In 1993, Morin was surprisingly granted bail pending appeal – only the second person in Canada to do so after a conviction of first-degree murder (p. 89). Thankfully, less than 2 years later – right before the appeal was to be heard – DNA evidence excluded him.

See also Kirk Makin’s book Redrum the Innocent and Real Justice: Guilty of Being Weird: The story of Guy Paul Morin: Faryon, Cynthia J.: 9781459400924: Books –

In this context (following the then-recent Milgaard, Morin and Marshall exonerations), the SCC came out with R. v. Stinchcombe, 1995 CanLII 130 (SCC) – theoretically improving the State’s disclosure obligations to accused. Whether or not it affected anything in practice is a different story.

Later Kaufman Commission (1996) – available here.

Thomas Sophonow was wrongly convicted of murder/SA in 1981 Winnipeg. A teenage female employee was murdered, and Sophonow’s description was similar to the man police were lookin for. The witness they relied on was John Doerkeson, who appeared to know a lot about the incident (surprisingly never appeared to be a suspect). Did I mention Doerkeson positively “identified” Sophonow eventually? Sophonow had a strong alibi, and police largely refused to “investigate” this alibi defence. The Crown refused to accept it, in any event. At the first trial, there was a mistrial (hung jury). At the second trial, the Crown witnesses’ evidence surprisingly improved significantly. The Crown also produced multiple lying jailhouse snitches. The judge significantly hampered the defence with caustic comments about its (truthful) theory and witnesses (p. 101). The wrongful conviction was thus manufactured by the Crown and with a significant “assist” to the sworn-to-be-impartial judge.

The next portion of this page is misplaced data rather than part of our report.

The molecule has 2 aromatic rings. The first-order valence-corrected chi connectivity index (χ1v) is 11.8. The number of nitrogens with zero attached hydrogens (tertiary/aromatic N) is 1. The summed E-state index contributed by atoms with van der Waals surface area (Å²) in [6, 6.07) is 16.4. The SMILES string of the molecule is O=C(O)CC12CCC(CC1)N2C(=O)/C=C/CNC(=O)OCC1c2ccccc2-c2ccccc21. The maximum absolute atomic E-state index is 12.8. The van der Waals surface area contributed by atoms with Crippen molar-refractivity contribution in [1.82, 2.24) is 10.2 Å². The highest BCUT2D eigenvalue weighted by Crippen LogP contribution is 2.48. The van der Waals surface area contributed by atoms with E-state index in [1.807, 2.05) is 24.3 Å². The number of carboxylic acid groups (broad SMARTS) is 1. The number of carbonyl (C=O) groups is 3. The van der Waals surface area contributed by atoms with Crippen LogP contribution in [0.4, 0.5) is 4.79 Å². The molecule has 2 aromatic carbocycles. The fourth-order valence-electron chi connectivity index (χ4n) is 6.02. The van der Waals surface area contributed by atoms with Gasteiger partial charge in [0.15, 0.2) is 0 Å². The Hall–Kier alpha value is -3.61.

Defence counsel (the famed Greg Brodsky) won a retrial on appeal with little trouble, thankfully. On the third trial, the Crown Stuart Whitley engaged in the ridiculous tactic of trying on “the glove” himself and claiming that it should fit Sophonow if it fit him, as they were of similar size and build (it had previously not fit Sophonow). The judge (Benjamin Hewak) shockingly agreed with the Crown over defence objection. A further defence witness was sufficiently intimidated by police prior to trial to refuse to testify. After several days of deliberation, the Crown successfully applied to excuse a single juror – clearly the only one harbouring doubt about guilt. A conviction was entered minutes later.

The Court of Appeal properly overturned the conviction, emphatic that Sophonow should not be tried for a fourth time. The Crown unethically appealed the decision to the SCC – thankfully without success.

Sophonow sat in jail for 4 years for a crime he did not commit. The Manitoba government refused to provide any compensation – insisting that he needed to prove his innocence.

Fifteen years later (in 2000), Sophonow was cleared of the accusations and awarded $2.6 million, with an Inquiry struck. He still has no idea what information the state had, as they somehow continue to refuse to share it with him.

Weekly criminal law update – Oct. 31, 2022

I’ve missed a few weeks. My apologies.

To subscribe to the mailing list (link).